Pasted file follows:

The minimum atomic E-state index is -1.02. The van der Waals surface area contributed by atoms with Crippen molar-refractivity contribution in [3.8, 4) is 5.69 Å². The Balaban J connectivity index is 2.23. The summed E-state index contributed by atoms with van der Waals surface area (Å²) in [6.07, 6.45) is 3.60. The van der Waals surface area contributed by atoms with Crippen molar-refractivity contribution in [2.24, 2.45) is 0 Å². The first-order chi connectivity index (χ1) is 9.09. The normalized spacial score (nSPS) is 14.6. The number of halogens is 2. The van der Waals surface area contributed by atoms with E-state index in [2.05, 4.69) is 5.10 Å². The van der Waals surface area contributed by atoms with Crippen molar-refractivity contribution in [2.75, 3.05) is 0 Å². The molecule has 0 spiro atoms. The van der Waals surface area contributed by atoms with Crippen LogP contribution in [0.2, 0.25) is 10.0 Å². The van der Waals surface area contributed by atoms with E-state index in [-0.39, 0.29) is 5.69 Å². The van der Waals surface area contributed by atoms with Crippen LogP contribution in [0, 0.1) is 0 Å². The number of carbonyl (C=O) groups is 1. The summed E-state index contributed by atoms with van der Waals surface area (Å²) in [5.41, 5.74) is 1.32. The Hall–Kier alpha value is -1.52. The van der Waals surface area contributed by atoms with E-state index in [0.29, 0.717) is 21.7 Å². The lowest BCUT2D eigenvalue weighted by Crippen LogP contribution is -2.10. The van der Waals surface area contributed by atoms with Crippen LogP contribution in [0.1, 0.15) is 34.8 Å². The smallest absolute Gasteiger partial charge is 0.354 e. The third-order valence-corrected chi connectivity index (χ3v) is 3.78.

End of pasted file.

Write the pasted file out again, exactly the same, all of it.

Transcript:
The minimum atomic E-state index is -1.02. The van der Waals surface area contributed by atoms with Crippen molar-refractivity contribution in [3.8, 4) is 5.69 Å². The Balaban J connectivity index is 2.23. The summed E-state index contributed by atoms with van der Waals surface area (Å²) in [6.07, 6.45) is 3.60. The van der Waals surface area contributed by atoms with Crippen molar-refractivity contribution in [2.24, 2.45) is 0 Å². The first-order chi connectivity index (χ1) is 9.09. The normalized spacial score (nSPS) is 14.6. The number of halogens is 2. The van der Waals surface area contributed by atoms with E-state index in [2.05, 4.69) is 5.10 Å². The van der Waals surface area contributed by atoms with Crippen molar-refractivity contribution in [2.75, 3.05) is 0 Å². The molecule has 0 spiro atoms. The van der Waals surface area contributed by atoms with Crippen LogP contribution in [0.2, 0.25) is 10.0 Å². The van der Waals surface area contributed by atoms with E-state index in [-0.39, 0.29) is 5.69 Å². The van der Waals surface area contributed by atoms with Crippen LogP contribution in [0, 0.1) is 0 Å². The number of carbonyl (C=O) groups is 1. The summed E-state index contributed by atoms with van der Waals surface area (Å²) in [5.41, 5.74) is 1.32. The Hall–Kier alpha value is -1.52. The van der Waals surface area contributed by atoms with E-state index in [0.29, 0.717) is 21.7 Å². The lowest BCUT2D eigenvalue weighted by Crippen LogP contribution is -2.10. The van der Waals surface area contributed by atoms with Crippen LogP contribution in [0.1, 0.15) is 34.8 Å². The smallest absolute Gasteiger partial charge is 0.354 e. The third-order valence-corrected chi connectivity index (χ3v) is 3.78.